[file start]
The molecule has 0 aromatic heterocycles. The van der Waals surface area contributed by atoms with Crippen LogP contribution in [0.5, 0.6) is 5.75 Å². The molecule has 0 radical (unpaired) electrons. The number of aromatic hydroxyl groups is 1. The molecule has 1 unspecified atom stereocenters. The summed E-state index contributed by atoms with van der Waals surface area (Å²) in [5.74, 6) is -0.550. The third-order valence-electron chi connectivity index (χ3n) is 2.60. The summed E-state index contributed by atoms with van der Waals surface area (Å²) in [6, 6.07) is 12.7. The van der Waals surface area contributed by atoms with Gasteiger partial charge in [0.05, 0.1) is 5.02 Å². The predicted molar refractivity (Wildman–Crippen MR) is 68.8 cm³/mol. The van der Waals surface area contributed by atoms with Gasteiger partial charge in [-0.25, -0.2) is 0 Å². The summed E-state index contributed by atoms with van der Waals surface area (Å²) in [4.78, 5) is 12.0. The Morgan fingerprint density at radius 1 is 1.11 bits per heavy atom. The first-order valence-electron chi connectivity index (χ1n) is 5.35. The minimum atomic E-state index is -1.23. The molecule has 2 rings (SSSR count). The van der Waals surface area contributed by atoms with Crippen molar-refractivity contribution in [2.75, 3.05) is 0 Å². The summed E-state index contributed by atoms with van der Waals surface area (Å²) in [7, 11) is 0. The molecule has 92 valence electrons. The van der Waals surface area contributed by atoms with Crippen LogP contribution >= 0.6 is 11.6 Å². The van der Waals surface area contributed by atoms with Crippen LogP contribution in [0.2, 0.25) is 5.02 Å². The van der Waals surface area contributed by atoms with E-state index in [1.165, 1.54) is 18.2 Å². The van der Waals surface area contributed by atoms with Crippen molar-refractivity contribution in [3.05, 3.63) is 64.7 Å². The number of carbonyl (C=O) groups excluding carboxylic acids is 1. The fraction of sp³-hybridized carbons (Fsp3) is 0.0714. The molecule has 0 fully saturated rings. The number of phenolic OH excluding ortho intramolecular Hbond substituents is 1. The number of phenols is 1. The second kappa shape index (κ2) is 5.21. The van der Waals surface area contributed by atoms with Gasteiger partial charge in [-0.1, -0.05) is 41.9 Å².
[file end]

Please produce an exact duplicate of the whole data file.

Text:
The molecule has 0 aromatic heterocycles. The van der Waals surface area contributed by atoms with Crippen LogP contribution in [0.5, 0.6) is 5.75 Å². The molecule has 0 radical (unpaired) electrons. The number of aromatic hydroxyl groups is 1. The molecule has 1 unspecified atom stereocenters. The summed E-state index contributed by atoms with van der Waals surface area (Å²) in [5.74, 6) is -0.550. The third-order valence-electron chi connectivity index (χ3n) is 2.60. The summed E-state index contributed by atoms with van der Waals surface area (Å²) in [6, 6.07) is 12.7. The van der Waals surface area contributed by atoms with Gasteiger partial charge in [0.05, 0.1) is 5.02 Å². The predicted molar refractivity (Wildman–Crippen MR) is 68.8 cm³/mol. The van der Waals surface area contributed by atoms with Gasteiger partial charge in [-0.25, -0.2) is 0 Å². The summed E-state index contributed by atoms with van der Waals surface area (Å²) in [4.78, 5) is 12.0. The Morgan fingerprint density at radius 1 is 1.11 bits per heavy atom. The first-order valence-electron chi connectivity index (χ1n) is 5.35. The minimum atomic E-state index is -1.23. The molecule has 2 rings (SSSR count). The van der Waals surface area contributed by atoms with Crippen molar-refractivity contribution in [2.75, 3.05) is 0 Å². The summed E-state index contributed by atoms with van der Waals surface area (Å²) in [7, 11) is 0. The molecule has 92 valence electrons. The van der Waals surface area contributed by atoms with Crippen LogP contribution >= 0.6 is 11.6 Å². The van der Waals surface area contributed by atoms with Crippen LogP contribution in [0.2, 0.25) is 5.02 Å². The van der Waals surface area contributed by atoms with E-state index in [1.165, 1.54) is 18.2 Å². The van der Waals surface area contributed by atoms with Crippen molar-refractivity contribution in [3.05, 3.63) is 64.7 Å². The number of carbonyl (C=O) groups excluding carboxylic acids is 1. The fraction of sp³-hybridized carbons (Fsp3) is 0.0714. The molecule has 0 fully saturated rings. The number of phenolic OH excluding ortho intramolecular Hbond substituents is 1. The number of phenols is 1. The second kappa shape index (κ2) is 5.21. The van der Waals surface area contributed by atoms with Gasteiger partial charge in [-0.1, -0.05) is 41.9 Å².